Cancer metastasis is a complex process that culminates in the majority of patient deaths. A key component of the cancer paradigm involves cancer stem cells (CSCs), the primary mediators of cancer progression, resistance to therapy and recurrence of cancer after remission/latency. Although the clinical significance of CSCs is well accepted, the key upstream regulatory mechanisms that define these unique subsets of cancer cells requires further clarification. Previous studies demonstrate that MDA-9/Syntenin or syndecan binding protein (SDCBP) levels are elevated in large spectrum of tumors, including melanoma, breast carcinoma, gastric carcinoma and glioblastoma multiforme (GBM), versus normal cellular counterparts. We now uncover a unique function of MDA-9 as a facilitator of cancer stemness and survival.
Expression profiles of mda-9, Nanog, Oct4, Sox2 and c-myc were studied in different clinical samples and cell lines for correlations. Cells were sorted by FACS into stem and non-stem populations and the same genes were assayed for correlative expression. Stemness gene expression array profile analysis was performed on control and mda-9 silenced CSCs. Genetic (gain-of-function, loss-of-function) approaches were used to modify mda-9 expression in normal human astrocytes and prostate cells, non-stem cancer cells (NSCCs) and CSCs from breast prostate and GBM. Recovery-of-function approaches were also applied to elucidate the pathways responsible for MDA-9-mediated regulation of CSCs. The impact of MDA-9 on CSC-mediated tumorigenicity and progression was evaluated in vivo by intracranial glioma and subcutaneous xenograft mice models. Apoptosis was assayed by caspase activation and Annexin V staining.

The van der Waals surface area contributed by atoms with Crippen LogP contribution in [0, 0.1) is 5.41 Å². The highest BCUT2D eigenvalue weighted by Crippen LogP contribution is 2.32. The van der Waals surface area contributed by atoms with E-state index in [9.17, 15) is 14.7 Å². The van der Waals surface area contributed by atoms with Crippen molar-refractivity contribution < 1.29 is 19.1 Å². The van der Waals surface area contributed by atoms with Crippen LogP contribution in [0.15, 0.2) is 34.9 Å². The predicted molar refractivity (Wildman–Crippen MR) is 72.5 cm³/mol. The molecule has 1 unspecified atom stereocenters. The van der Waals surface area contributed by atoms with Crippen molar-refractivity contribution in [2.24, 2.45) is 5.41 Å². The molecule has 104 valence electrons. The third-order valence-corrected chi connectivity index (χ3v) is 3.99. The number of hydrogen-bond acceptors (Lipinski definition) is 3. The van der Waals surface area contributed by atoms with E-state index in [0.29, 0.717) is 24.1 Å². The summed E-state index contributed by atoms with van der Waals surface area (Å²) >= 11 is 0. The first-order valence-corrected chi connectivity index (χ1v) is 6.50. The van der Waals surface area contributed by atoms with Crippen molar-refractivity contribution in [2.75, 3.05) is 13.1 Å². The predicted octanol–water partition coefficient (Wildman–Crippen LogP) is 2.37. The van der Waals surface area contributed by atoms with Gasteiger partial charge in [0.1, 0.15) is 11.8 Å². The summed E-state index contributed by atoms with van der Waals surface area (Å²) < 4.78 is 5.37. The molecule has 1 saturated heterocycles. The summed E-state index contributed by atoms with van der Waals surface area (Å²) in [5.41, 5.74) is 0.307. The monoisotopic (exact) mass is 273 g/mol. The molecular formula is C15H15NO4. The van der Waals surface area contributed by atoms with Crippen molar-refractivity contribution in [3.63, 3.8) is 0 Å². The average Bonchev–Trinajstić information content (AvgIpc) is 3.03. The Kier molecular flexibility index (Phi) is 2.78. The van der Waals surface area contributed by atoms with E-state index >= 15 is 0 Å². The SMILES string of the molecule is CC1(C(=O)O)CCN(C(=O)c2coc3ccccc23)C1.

A positive and statistically significant correlation was observed between mda-9 and stemness regulating genes (Nanog, Oct4, Sox2 and c-myc), in 50 clinical samples and 3 cell culture systems, including breast, prostate and GBM. CSCs expressed elevated levels of mda-9 vs. non-stem cancer cells or normal stem cells from a total of 11 cell lines including breast, prostate and GBM and two clinical GBM samples. Over-expression of mda-9 in NSCCs increased populations of CSCs as well as expression of stemness regulating genes. Loss of MDA-9 affected 84 genes linked to CSC regulation. Control intracranial glioma xenograft mouse models had large tumors with spongioblastic morphology typical of human gliomas, whereas the loss of mda-9 caused a large decrease in tumor size. Mechanistically, MDA-9 regulated multiple stemness genes and knockdown of MDA-9 caused a loss of stemness and tumorigenicity with initiation of apoptosis.
Our data uncover a previously unidentified relationship between MDA-9 and CSCs. CSCs appear more dependent on MDA-9 expression than normal stem cells. MDA-9 regulates CSCs on multiple levels of stemness and survival, reinforcing the relevance of this gene as a potential therapeutic target.
Citation Format: Sarmistha Talukdar, Swadesh Das, Anjan K. Pradhan, Luni Emdad, Xue-Ning Shen, Jolene J. Windle, Devanand Sarkar, Paul B. Fisher. MDA-9/Syntenin (SDCBP) promotes self renewal and malignancy in cancer stem cells. [abstract]. In: Proceedings of the 107th Annual Meeting of the American Association for Cancer Research; 2016 Apr 16-20; New Orleans, LA. Philadelphia (PA): AACR; Cancer Res 2016;76(14 Suppl):Abstract nr 2527.